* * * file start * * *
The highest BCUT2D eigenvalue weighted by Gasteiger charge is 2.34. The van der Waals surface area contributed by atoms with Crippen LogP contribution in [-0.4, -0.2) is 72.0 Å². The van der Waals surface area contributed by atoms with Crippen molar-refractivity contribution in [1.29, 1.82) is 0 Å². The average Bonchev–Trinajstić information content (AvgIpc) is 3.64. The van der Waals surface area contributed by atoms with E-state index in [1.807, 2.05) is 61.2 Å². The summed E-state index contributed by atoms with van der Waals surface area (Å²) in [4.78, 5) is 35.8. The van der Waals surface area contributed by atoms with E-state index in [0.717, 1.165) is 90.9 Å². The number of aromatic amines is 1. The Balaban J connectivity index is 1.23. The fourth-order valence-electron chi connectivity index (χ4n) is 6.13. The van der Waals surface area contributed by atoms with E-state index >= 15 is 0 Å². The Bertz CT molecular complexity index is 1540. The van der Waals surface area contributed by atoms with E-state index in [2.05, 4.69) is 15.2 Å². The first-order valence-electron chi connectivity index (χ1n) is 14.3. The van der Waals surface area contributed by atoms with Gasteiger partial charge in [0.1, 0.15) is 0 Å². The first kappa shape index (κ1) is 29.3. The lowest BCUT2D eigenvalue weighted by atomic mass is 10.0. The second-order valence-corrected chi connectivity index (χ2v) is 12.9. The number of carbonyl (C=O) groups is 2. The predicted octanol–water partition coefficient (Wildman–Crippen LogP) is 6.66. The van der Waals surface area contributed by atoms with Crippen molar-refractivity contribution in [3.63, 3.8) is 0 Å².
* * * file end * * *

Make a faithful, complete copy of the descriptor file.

The highest BCUT2D eigenvalue weighted by Gasteiger charge is 2.34. The van der Waals surface area contributed by atoms with Crippen LogP contribution in [-0.4, -0.2) is 72.0 Å². The van der Waals surface area contributed by atoms with Crippen molar-refractivity contribution in [1.29, 1.82) is 0 Å². The average Bonchev–Trinajstić information content (AvgIpc) is 3.64. The van der Waals surface area contributed by atoms with E-state index in [1.807, 2.05) is 61.2 Å². The summed E-state index contributed by atoms with van der Waals surface area (Å²) in [4.78, 5) is 35.8. The van der Waals surface area contributed by atoms with E-state index in [0.717, 1.165) is 90.9 Å². The number of aromatic amines is 1. The Balaban J connectivity index is 1.23. The fourth-order valence-electron chi connectivity index (χ4n) is 6.13. The van der Waals surface area contributed by atoms with E-state index >= 15 is 0 Å². The Bertz CT molecular complexity index is 1540. The van der Waals surface area contributed by atoms with E-state index in [2.05, 4.69) is 15.2 Å². The first-order valence-electron chi connectivity index (χ1n) is 14.3. The van der Waals surface area contributed by atoms with Gasteiger partial charge in [0.1, 0.15) is 0 Å². The first kappa shape index (κ1) is 29.3. The lowest BCUT2D eigenvalue weighted by atomic mass is 10.0. The second-order valence-corrected chi connectivity index (χ2v) is 12.9. The number of carbonyl (C=O) groups is 2. The predicted octanol–water partition coefficient (Wildman–Crippen LogP) is 6.66. The van der Waals surface area contributed by atoms with Crippen molar-refractivity contribution in [3.63, 3.8) is 0 Å².